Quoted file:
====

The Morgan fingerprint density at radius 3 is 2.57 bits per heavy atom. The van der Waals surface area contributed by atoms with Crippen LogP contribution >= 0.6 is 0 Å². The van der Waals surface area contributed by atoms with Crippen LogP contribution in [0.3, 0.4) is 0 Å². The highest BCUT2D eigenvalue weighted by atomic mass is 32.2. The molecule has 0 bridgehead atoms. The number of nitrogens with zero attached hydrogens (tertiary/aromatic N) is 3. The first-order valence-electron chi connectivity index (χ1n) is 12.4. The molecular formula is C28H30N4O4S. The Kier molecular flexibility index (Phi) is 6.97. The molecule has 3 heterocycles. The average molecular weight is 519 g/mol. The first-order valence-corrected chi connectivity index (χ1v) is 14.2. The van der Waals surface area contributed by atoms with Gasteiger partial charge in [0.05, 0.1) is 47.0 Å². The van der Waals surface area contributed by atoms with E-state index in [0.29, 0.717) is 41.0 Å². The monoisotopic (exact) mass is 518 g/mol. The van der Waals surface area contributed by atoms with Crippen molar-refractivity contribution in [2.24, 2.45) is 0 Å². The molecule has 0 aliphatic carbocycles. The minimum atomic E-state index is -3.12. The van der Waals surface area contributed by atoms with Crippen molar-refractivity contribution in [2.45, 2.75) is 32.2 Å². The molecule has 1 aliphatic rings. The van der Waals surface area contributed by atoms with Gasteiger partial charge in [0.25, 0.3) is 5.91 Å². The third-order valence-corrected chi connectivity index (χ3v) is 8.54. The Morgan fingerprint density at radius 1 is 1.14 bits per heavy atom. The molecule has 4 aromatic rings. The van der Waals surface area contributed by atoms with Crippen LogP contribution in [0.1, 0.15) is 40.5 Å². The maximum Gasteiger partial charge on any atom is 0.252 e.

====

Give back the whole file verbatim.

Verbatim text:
The Morgan fingerprint density at radius 3 is 2.57 bits per heavy atom. The van der Waals surface area contributed by atoms with Crippen LogP contribution >= 0.6 is 0 Å². The van der Waals surface area contributed by atoms with Crippen LogP contribution in [0.3, 0.4) is 0 Å². The highest BCUT2D eigenvalue weighted by atomic mass is 32.2. The molecule has 0 bridgehead atoms. The number of nitrogens with zero attached hydrogens (tertiary/aromatic N) is 3. The first-order valence-electron chi connectivity index (χ1n) is 12.4. The molecular formula is C28H30N4O4S. The Kier molecular flexibility index (Phi) is 6.97. The molecule has 3 heterocycles. The average molecular weight is 519 g/mol. The first-order valence-corrected chi connectivity index (χ1v) is 14.2. The van der Waals surface area contributed by atoms with Gasteiger partial charge in [0.05, 0.1) is 47.0 Å². The van der Waals surface area contributed by atoms with E-state index in [0.29, 0.717) is 41.0 Å². The monoisotopic (exact) mass is 518 g/mol. The van der Waals surface area contributed by atoms with Crippen molar-refractivity contribution in [2.24, 2.45) is 0 Å². The molecule has 0 aliphatic carbocycles. The minimum atomic E-state index is -3.12. The van der Waals surface area contributed by atoms with Crippen molar-refractivity contribution in [2.45, 2.75) is 32.2 Å². The molecule has 1 aliphatic rings. The van der Waals surface area contributed by atoms with Gasteiger partial charge in [0.25, 0.3) is 5.91 Å². The third-order valence-corrected chi connectivity index (χ3v) is 8.54. The Morgan fingerprint density at radius 1 is 1.14 bits per heavy atom. The molecule has 4 aromatic rings. The van der Waals surface area contributed by atoms with Crippen LogP contribution in [0.1, 0.15) is 40.5 Å². The maximum Gasteiger partial charge on any atom is 0.252 e.